By Katherine Ryder, contributor
FORTUNE -- On May 15, the British Parliament held a meeting about Heathrow's border control problem, in a gilded room with oriental rugs and chairs emblazoned with the crown. Here is the opening question, posed by the chair of the Home Affairs Committee: "Is this a recent phenomenon, or has it been going on for some time?" The response, from Virgin Atlantic's Director of Operations: "This has been a concern to us and our passengers for a few years now, Mr. Chairman."
Could Jon Stewart please come forward? Where is his British equivalent?
In the U.K., Heathrow-bashing is as common as commenting on the weather. The daily tabloids have made an art out of writing "Hell at Heathrow" headlines. Former mayor Ken Livingston famously commented in 2007 that Heathrow was keeping its passengers "prisoners." Much of the anger, traditionally, has been directed at BAA, Heathrow's private owner, for not modernizing fast enough. Now, faced with three-hour immigration lines, BAA is pointing its finger at the government, blaming recent budget cuts and strict passport controls for the nuisance the airport commonly causes passengers.
Although one might assume that BAA and the government would have interests in cooperating -- a well-run Heathrow benefits BAA as well as the United Kingdom's economy -- the politics of responsibility has created a nasty blame game between the private company and members of the government. Last month BAA even-handed out leaflets at passport control deflecting responsibility and encouraging passengers to complain. The fight is on, three months ahead of the Olympics, to the dismay of Prime Minster David Cameron and London Mayor Boris Johnson. And the dirty secret is that frustrated travelers shouldn't expect a resolution any time soon.
The "Heathrow problem" has been scrutinized for at least a decade. When London won its bid for the Olympics in 2005, BAA produced a plan to modernize Heathrow, though even at the time the press roundly doubted it. The airport was bursting at the seams and BA strikes were common. Today, even with the opening of a fifth terminal in 2008, the airport's two runways still operate at 99.2% capacity.
Beyond the recent chaos at immigration, the issue lurking in the background is whether BAA should build a third runway to alleviate capacity concerns. The company has been lobbying the government for years, to no avail. Although BAA, which is owned by the Spanish transport group Ferrovial, posted a 15% rise in first-quarter profit this year, the company's CFO says that real growth won't be achieved unless Heathrow adds the extra runway.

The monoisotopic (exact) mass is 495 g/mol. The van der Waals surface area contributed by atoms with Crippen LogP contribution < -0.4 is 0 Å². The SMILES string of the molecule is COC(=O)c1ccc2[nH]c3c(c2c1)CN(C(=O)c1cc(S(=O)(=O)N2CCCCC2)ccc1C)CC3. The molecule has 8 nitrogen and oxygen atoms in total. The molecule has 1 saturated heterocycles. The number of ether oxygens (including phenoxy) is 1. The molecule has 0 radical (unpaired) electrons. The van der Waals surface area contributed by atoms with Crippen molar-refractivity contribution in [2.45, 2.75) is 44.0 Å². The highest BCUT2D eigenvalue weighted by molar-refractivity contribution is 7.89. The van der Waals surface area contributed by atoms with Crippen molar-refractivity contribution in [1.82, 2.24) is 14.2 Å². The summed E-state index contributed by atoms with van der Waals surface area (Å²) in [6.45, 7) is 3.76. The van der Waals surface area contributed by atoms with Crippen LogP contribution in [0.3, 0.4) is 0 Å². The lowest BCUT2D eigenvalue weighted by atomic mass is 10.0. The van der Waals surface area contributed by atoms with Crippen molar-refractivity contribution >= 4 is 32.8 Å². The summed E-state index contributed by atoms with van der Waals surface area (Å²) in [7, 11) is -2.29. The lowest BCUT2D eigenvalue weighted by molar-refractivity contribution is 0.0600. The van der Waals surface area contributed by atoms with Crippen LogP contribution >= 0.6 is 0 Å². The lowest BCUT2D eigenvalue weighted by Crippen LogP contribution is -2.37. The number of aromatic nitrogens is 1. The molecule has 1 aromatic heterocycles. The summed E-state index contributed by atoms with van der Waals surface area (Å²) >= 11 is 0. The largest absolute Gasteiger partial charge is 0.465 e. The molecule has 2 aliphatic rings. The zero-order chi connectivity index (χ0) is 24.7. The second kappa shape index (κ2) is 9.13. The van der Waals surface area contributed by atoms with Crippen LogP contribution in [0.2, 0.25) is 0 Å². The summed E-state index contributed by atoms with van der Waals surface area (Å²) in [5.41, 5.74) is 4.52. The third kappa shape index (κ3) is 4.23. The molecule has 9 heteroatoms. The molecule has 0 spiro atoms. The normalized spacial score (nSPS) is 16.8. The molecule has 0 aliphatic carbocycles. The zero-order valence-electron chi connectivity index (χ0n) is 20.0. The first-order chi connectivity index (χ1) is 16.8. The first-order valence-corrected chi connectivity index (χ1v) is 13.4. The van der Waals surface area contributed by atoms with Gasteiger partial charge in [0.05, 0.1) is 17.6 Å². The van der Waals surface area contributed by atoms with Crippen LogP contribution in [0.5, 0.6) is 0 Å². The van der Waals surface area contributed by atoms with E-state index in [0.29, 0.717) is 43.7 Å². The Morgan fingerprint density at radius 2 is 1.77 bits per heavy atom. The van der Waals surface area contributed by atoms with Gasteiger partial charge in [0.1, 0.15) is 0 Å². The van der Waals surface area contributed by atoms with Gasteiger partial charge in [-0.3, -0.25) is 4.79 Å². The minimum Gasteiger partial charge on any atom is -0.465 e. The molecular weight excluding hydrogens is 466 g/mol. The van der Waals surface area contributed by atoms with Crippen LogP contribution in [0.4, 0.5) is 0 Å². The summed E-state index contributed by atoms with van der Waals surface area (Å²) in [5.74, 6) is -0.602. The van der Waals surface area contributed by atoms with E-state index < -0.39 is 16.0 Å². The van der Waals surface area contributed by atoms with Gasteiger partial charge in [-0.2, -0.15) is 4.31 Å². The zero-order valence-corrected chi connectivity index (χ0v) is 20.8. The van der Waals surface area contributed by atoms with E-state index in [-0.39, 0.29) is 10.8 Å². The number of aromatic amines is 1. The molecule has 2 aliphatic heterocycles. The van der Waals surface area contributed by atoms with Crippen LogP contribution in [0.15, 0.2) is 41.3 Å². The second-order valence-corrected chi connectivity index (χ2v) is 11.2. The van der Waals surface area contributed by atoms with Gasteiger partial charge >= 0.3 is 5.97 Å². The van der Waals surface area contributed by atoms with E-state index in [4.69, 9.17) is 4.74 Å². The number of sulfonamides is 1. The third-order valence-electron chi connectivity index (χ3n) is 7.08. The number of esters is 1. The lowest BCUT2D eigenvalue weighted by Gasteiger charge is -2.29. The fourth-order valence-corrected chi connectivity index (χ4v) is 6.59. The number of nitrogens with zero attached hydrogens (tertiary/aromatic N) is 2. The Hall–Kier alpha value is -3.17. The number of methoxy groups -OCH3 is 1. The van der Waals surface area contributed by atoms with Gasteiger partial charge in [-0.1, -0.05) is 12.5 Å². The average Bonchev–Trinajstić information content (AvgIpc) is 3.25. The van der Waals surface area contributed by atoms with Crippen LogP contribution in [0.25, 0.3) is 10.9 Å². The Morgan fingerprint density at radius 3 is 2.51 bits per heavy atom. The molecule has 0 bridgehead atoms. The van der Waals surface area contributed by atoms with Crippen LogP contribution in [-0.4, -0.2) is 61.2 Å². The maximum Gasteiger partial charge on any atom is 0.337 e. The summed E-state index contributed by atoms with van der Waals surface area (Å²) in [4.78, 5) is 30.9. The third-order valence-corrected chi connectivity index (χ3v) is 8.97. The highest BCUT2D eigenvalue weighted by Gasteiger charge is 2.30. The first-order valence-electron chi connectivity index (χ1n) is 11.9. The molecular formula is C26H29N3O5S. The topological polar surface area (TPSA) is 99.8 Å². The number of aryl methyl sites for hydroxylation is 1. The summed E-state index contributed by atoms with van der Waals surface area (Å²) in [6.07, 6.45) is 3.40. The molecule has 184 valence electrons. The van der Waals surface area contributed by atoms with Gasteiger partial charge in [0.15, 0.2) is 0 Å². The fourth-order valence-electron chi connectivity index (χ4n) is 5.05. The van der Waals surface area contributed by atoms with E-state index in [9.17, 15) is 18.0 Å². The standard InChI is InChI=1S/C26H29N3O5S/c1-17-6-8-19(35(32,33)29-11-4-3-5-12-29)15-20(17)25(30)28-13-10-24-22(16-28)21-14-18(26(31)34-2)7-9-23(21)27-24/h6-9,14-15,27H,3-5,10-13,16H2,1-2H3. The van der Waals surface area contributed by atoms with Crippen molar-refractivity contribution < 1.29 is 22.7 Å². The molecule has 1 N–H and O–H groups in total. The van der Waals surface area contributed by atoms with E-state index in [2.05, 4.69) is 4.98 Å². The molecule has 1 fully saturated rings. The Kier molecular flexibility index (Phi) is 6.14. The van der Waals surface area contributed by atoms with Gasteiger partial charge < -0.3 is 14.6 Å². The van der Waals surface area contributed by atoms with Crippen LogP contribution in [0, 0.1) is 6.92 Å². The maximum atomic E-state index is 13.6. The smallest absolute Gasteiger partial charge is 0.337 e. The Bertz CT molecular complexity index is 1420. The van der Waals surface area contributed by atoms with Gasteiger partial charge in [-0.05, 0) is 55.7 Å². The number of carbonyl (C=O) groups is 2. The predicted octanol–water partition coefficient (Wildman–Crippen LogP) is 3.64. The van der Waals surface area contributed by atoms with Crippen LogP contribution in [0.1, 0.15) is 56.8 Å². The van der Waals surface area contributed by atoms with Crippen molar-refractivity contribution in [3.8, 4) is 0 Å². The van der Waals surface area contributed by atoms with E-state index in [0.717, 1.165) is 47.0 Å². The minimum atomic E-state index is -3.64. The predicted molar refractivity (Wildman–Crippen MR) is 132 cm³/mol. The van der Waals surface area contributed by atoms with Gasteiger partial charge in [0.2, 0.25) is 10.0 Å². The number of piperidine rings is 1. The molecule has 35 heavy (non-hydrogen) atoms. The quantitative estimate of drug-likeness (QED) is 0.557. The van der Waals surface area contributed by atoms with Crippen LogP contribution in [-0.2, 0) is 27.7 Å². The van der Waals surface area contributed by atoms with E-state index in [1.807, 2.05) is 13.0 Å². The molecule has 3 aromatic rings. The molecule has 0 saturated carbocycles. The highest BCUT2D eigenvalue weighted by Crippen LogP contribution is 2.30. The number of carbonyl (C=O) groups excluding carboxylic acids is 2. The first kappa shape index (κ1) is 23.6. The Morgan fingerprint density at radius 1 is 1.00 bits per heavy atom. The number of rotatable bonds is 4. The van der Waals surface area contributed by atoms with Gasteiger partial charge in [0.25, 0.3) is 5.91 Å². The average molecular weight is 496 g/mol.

That's not a surprising stance, given that an airport makes the bulk of its money from charging airlines landing fees. A third runway would increase its profits considerably, and at a time when Ferrovial, which owned all seven major British airports as recently as four years ago, has been forced to sell three of them by Britain's competition regulator.
The British government, however, cites environmental concerns and has not backed down in its opposition to the plan. London is already served by six commercial airports, policymakers argue, so why does the city need more airplane traffic, and subsequently more carbon emissions? This week London mayor Boris Johnson, who is one of the biggest critics of the plan, continued to ignite the debate with a dramatic speech that concluded, "It is not deliverable now or in the future. It is dead, it is over, move on."
The latest round of recriminations about the immigration queues come as both sides are publishing reports for or against the proposed runway. The government claims it needs to balance the needs of the economy and the environment against BAA's commercial needs. BAA claims that Britain will lose 14 billion pounds (about $22 billion) worth of trade over the next ten years if Heathrow doesn't build more runways to support growth in air travel routes to emerging markets. The government says that it might build a new airport instead.
For months, BAA has been threatening to take legal action if the government continues to reject the idea of expanding Heathrow. Last week, the government acknowledged that it would listen to another round of presentations by BAA about noise reduction to residents (one could call them voters) and the importance of the third runway. Analysts, however, are saying that a definitive answer could be pushed off as late as 2015, when the next general election takes place.
Even if BAA gets approval, the company itself estimates that a new runway will take six to 10 years to open. And in the meantime? First, travelers coming to Heathrow during the Olympics might still experience significant waiting times, even despite the 475 extra staff, and special lanes for athletes, that the government has promised. But the greater question, perhaps, is what will happen after the Games.
Over the past decade, air travel has turned into a fraught experience for the passenger, a costly affair for struggling European and American airlines and, in the case of BAA, a hostile political negotiation with the government. Given that, in aviation, the needs of governments -- e.g., for security—trump commercial efficiency, the current problem looks here to stay, either until more airports are built, Heathrow expands, or someone develops foolproof biometric technology to make security dramatically more efficient.
Many experts believe that Heathrow will get its third runway -- particularly as the pleas from business leaders grow more intense. But the queues at immigration seem unlikely to ease in the immediate future. Judging by the government's probing inquiries into the matter -- and its stretched purse strings -- best to expect nothing less.
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